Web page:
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Situational Awareness Presentation


In this dynamic and engaging 90-minute presentation, we address the realities of workplace violence, what to expect from first responders, and introduce our strategies for prevention, mitigation, and response to acts of violence. The session consists of a 70-minute presentation followed by a 20-minute round of Q&A. 


The awareness Presentation is divided into several sections, with each section categorically relaying an intended message.



We know that workplace violence is a possibility and not a probability. Though the law mandates training and drills for fire safety, stats prove that the likelihood of death or injury by an act of violence is greater than death or injury by fire or explosion. Yet, there is no regular situational awareness training for workplace violence.



  • We help organizations refine their Anti-Harassment Policy to incorporate an Affirmative Reporting Requirement. This includes training employees to identify and report the behavioral patterns that deviate from the established baseline toward potentially violent behavior. 

  • Within the organization, a group or body should be tasked with investigating and documenting behavior-based safety. 


  • We believe that these investigations and their result should not be a punitive process. 

  • Such employees should be provided the required resources for remediation through an employee assistance program as a productive part of the organization.

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The critical element of our preparation strategy for such events is TIME. In the short window between the commencement of an event of workplace violence and the arrival of the first responders, the victims are on their own. Thus, people should be empowered to make decisions to improve their survivability.




While time is crucial, pertinent safety decisions can be made once people are correctly oriented toward the event. It can take seconds to minutes for people to process the information and orient themselves to the fact that a violent event is occurring. This delay can be the difference in surviving such an event. The sooner they orient themselves to what is occurring, the faster they can make informed decisions for their safety and act on them.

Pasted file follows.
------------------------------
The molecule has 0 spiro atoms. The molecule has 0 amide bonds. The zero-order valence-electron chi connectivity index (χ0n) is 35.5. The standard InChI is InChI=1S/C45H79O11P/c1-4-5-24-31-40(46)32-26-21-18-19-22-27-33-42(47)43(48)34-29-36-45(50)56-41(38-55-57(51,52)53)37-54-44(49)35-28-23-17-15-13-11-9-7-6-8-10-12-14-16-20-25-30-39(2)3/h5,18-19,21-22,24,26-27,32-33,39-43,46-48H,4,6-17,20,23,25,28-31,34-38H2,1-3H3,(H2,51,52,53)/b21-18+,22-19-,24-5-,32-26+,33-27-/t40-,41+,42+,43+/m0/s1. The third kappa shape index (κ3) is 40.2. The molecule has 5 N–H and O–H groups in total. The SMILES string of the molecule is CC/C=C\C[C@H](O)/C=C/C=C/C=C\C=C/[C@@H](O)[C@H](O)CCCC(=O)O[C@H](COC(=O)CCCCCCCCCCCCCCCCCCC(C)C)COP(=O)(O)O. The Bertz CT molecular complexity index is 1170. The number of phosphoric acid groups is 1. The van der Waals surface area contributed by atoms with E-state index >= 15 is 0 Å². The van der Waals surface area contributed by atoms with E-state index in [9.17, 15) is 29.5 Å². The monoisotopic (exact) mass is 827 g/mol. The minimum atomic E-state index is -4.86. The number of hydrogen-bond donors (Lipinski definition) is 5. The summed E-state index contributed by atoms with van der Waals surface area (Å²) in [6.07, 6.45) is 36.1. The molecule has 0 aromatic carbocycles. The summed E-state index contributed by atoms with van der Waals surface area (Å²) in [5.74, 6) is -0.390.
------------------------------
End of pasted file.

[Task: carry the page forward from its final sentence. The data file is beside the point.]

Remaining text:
We take a different approach to reactive strategies for workplace violence and use the acronym ABC to describe our response campaign.




We feel that ABC is a more straightforward term to recall under stressful situations!





It means to make calculated and tactical life-saving decisions to avoid the perpetrator instead of a panicked response. To avoid the perpetrator, it is essential to take stock of their activities ( what they are doing) and their location( where they are). Once armed with this information, we can make informed decisions to save our lives and the lives of others.



This implies utilizing a previously identified secure location to barricade oneself or quickly identifying one that can be secured instead of the passive act of hiding. There is a substantial precedent that actors engaged in workplace violence, upon encountering a barricaded door, will move on to the easier targets. Therefore, playing the game of hide & seek can be treacherous.


We believe that unrestrained confrontation with improvised weapons should be used as a last resort only if a potential victim has no means to resort to the tactics of Avoid or Barricade: Confronting the attacker should always be the final recourse.

Who is this for?

We recommend the presentation for all new clients looking to provide their work groups with the basics of behavior-based safety, prevention, preparation, and response to acts of violence. We also recommend the presentation as the first step for all new clients looking to develop an ongoing training program for harassment at workplace.

How to get started?

Send us an email or call us to get the conversation started.

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